Buy First or Sell First? Laird Bradley & Mary Chamberlin Break It Down
Jun 30, 2017 01:51PM ● Published by Linda Ditch
Laird Bradley, principal broker and owner of Williamson Group Sotheby's International Realty, says, “This question poses the ‘chicken and egg’ dynamic in real estate form. Most buyers begin looking for a new home, usually online, prior to even listing their present home for sale. This is a reasonable early approach to gaining some insight into an unfamiliar real estate market. The next step of ‘real’ real estate searching usually involves contacting an agent.”
There are pros and cons to each side of the debate. Mary Chamberlin, president of the Upper Valley Board of Realtors says, “Most people look to do both at the same time. The main reason for this is due to having to obtain financing. Many people cannot afford to carry two mortgages at the same time. Or they simply do not want the stress of having to maintain two homes. Those fortunate enough to be able to carry two mortgages usually purchase a house, move without feeling rushed, and then put the first home on the market. This strategy is all for the individual’s convenience. It is less stressful for many people to move out, stage the first home, and not have to be interrupted in their daily routine.”
The first step is to examine the current housing market. Will your home sell quickly, or is the market slow for your type of house? Also, what is the market like in your proposed new neighborhood? If you plan to move into a popular area, one with an in-demand school district, for example, houses may be in short supply.
Next, take your financial situation into account. Would you be able to carry two mortgages for a period of time? Do you need the equity from the sale of your current house to purchase the new one?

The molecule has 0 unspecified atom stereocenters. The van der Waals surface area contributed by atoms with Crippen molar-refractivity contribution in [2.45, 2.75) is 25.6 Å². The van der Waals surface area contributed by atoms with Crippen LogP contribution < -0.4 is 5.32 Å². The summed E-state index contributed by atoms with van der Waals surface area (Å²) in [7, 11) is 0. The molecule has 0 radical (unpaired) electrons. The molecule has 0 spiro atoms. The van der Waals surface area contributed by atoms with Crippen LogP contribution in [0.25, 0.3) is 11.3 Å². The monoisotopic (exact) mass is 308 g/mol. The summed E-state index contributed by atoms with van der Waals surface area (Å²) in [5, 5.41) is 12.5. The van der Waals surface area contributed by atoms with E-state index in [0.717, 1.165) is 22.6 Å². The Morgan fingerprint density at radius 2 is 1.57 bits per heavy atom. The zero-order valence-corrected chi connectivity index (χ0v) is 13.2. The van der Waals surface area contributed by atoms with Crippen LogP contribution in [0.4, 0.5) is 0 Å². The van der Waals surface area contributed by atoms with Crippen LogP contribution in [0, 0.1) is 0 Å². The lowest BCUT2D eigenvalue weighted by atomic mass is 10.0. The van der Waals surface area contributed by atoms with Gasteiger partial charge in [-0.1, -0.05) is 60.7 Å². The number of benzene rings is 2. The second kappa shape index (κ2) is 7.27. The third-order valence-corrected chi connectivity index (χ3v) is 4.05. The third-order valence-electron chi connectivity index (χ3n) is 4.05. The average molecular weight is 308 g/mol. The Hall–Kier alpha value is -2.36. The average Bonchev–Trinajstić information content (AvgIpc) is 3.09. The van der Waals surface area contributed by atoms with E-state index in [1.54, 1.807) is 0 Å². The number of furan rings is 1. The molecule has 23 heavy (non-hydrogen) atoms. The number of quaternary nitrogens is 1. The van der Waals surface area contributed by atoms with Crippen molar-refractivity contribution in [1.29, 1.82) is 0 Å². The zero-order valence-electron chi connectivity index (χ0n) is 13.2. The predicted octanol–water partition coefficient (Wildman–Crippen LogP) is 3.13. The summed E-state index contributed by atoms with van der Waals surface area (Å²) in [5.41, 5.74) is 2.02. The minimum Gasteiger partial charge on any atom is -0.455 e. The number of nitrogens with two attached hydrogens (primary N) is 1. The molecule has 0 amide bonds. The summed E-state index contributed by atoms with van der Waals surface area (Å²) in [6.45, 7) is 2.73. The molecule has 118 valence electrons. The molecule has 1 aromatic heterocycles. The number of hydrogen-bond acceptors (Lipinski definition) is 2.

Mary advises, “One cautionary note to anyone considering carrying two mortgages: make sure you can afford it for a minimum of one year. That way, you are not stressed to sell at too low a price. The whole reason to do this is for your convenience and low stress, so make sure you are not adding unnecessary stress.”
The final consideration is your comfort level. How confident are you about selling your home and buying the new one? How flexible will you be should things not go as expected?
Laird Bradley says, “It helps if you are able to get an estimate of probable selling price for your home to help you budget appropriately for a home in a new area. Real estate brokers and salespeople will provide a Comparative Market Analysis to satisfy this first threshold of due diligence for a homeowner. . . . We advise our sellers not to accept an offer contingent upon the sale of their home that hasn’t been placed under contract. A contract to sell real estate is binding and, unless the contract is carefully drafted with an ‘escape clause’ (commonly called a ‘kick-out’ clause), a seller can be stuck and unable to respond if another buyer who has already sold their home and can buy immediately makes an offer.”